64-bit Windows: It's time to get serious

What do Windows 7 and Windows NT have in common? Despite being separated by 16 years, they're both available as 32-bit operating systems; and it's time for Microsoft to move on.

What do Windows 7 and Windows NT have in common? Despite being separated by 16 years, they're both available as 32-bit operating systems; and it's time for Microsoft to move on.

Despite the existence of 64-bit Windows 7 (along with 64-bit Vista and XP), consumers and businesses are continuing to adopt 32-bit versions of Windows, and with good reason. Many hardware vendors still aren't releasing 64-bit drivers, and businesses may want to hang onto a 32-bit OS for maximum compatibility.

It's time Redmond started looking forward rather than backward.

Unfortunately, this continued inertia will be to our peril. A continued desire to hang onto 32-bit for compatibility means hardware vendors have an excuse to continue to only release 32-bit drivers and applications, and the process goes around and around.

This loop leaves businesses in a trap where they will want to use a 32-bit system to ensure maximum compatibility, but get stuck with the physical RAM limitation of roughly 4GB that comes from a 32-bit OS.

It is well known that 32-bit operating systems can only address two to the power of 32 bytes of maximum system memory (4,294MB). On the other hand 64-bit systems can address two to the power of 64 bytes of maximum memory (18,446,744,073,709MB, commonly quoted in practical terms as 16 billion gigabytes).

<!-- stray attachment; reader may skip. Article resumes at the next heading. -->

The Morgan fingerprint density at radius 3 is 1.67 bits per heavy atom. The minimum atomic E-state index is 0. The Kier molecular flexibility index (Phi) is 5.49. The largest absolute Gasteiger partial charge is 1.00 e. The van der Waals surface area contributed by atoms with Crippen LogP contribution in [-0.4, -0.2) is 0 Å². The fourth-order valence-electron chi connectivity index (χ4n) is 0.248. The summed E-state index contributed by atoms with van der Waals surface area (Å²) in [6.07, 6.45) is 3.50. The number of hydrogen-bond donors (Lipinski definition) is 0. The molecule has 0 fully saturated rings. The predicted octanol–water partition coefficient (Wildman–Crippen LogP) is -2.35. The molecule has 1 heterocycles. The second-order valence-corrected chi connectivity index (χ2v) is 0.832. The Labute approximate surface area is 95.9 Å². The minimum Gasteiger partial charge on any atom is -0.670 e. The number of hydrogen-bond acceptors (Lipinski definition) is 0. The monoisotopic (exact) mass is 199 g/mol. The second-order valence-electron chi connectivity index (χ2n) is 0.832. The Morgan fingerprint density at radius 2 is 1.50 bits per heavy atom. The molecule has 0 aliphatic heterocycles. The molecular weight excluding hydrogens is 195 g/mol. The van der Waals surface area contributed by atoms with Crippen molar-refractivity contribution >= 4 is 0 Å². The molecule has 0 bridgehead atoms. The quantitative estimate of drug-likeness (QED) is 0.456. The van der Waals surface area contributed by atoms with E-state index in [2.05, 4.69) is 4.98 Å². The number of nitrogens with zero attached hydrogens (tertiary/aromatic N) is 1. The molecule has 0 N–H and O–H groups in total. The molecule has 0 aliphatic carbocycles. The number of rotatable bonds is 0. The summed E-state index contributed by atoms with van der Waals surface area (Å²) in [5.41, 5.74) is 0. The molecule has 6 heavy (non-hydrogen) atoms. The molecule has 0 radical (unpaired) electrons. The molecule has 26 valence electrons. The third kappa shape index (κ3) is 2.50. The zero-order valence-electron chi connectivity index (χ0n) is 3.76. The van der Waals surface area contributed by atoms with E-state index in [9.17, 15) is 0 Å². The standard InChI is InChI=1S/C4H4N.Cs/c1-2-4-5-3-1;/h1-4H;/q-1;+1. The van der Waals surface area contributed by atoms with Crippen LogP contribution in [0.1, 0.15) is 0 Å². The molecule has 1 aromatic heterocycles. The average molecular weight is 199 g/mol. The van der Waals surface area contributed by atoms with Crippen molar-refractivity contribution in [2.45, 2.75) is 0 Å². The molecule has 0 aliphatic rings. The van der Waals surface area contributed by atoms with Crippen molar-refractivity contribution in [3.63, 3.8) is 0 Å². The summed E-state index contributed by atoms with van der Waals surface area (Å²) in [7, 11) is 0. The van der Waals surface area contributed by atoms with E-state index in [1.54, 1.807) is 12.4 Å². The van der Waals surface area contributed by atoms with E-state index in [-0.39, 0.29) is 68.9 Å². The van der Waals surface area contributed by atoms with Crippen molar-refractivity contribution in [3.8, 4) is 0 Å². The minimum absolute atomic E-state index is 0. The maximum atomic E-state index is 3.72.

Let's put this equation another way. In early 2008, IDC estimated the total amount of all storage globally to be 281 billion gigabytes. So theoretically if you could convert all the storage on the planet to RAM, a single classroom of 20 64-bit machines could address it all.

Programs optimised for 64-bit systems should hypothetically also be faster, as processes such as encryption can take advantage of the extra address space.

This means that the transition to 64-bit operating systems is a one time hurdle for the IT community. 64-bit should service the needs of IT for at least 20 years.

Every box builder knows that a cheap way to quickly upgrade the performance of a system (particularly for multitasking) is to drop in a little extra RAM, which is dirt cheap compared to other system components like CPUs and GPUs.

Apple is already ahead of the curve on this one. The company's latest version of OS X 10.5 (Leopard) ships 64-bit as standard.

Action on this issue needs to come from Microsoft's side. Users are keen to adopt 64-bit operating systems, but Microsoft needs to use its massive market muscle and demand that all products designed to work with Windows 7 be 64-bit compatible. It's time Redmond started looking forward rather than backward.